The realized warming fraction: a multi-model sensitivity study
The degree of physical-biogeochemical equilibration of the climate system determines for how long global warming will continue after anthropogenic CO 2 emissions have ceased. The physical part of this equilibration process is quantified by the realized warming fraction (RWF), but RWF estimates differ strongly between different climate models. Here we analyze the RWF spread and its physical causes in three model ensembles: 1. an ensemble of comprehensive climate models, 2. an ensemble of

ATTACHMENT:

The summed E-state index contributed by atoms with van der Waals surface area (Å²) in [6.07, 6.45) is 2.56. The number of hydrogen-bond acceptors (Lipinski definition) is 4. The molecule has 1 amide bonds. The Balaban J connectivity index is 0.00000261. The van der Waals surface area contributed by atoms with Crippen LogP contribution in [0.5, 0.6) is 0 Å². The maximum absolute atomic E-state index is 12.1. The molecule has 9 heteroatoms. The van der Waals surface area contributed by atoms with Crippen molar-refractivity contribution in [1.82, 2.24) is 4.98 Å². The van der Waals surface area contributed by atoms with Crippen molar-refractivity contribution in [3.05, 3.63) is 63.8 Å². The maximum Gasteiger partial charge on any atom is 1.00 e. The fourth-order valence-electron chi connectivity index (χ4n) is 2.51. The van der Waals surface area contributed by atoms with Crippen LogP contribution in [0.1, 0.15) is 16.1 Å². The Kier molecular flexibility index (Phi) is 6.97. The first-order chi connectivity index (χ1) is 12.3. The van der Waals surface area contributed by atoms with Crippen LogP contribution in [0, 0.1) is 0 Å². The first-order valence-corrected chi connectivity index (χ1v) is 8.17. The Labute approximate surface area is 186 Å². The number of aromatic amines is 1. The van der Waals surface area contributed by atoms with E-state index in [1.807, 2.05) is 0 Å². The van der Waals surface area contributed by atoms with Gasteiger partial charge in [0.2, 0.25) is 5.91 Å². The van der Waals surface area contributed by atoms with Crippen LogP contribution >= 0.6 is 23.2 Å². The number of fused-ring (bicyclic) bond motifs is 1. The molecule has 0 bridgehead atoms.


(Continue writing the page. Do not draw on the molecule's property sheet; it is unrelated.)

... ensemble of reduced-complexity models, and 3. an observationally constrained parameter ensemble of the Bern3D-LPX reduced-complexity model. We show that RWF is generally lower in models with higher equilibrium climate sensitivity. The RWF uncertainty from applying different extrapolation methods for climate sensitivity is substantial, but smaller than the inter-model spread in the three ensembles. We decompose the inter-model spread of RWF using a diagnostic global energy balance model, to compare the spread contribution by the climate sensitivity to contributions by other physical quantities: the efficiency and efficacy of ocean heat uptake, and the effective radiative forcing. In the ensembles of the comprehensive climate models and the Bern3D-LPX model, the spread of the RWF is mostly determined by the spread of the climate sensitivity; for the reduced-complexity models, the spread contribution by the ocean heat uptake efficiency is dominant. Compared to the comprehensive models, the reduced-complexity models have a lower range of climate sensitivities and lower, more unitary ocean heat uptake efficacies, resulting in higher RWF. However, by tuning such models to higher climate sensitivities, they can also achieve RWF values in the lower range of comprehensive models, as demonstrated for Bern3D-LPX. This suggests that reduced-complexity models remain useful tools for future climate change projections, but should employ a range of climate sensitivity tunings to account for the uncertainty in both the long-term warming and the RWF.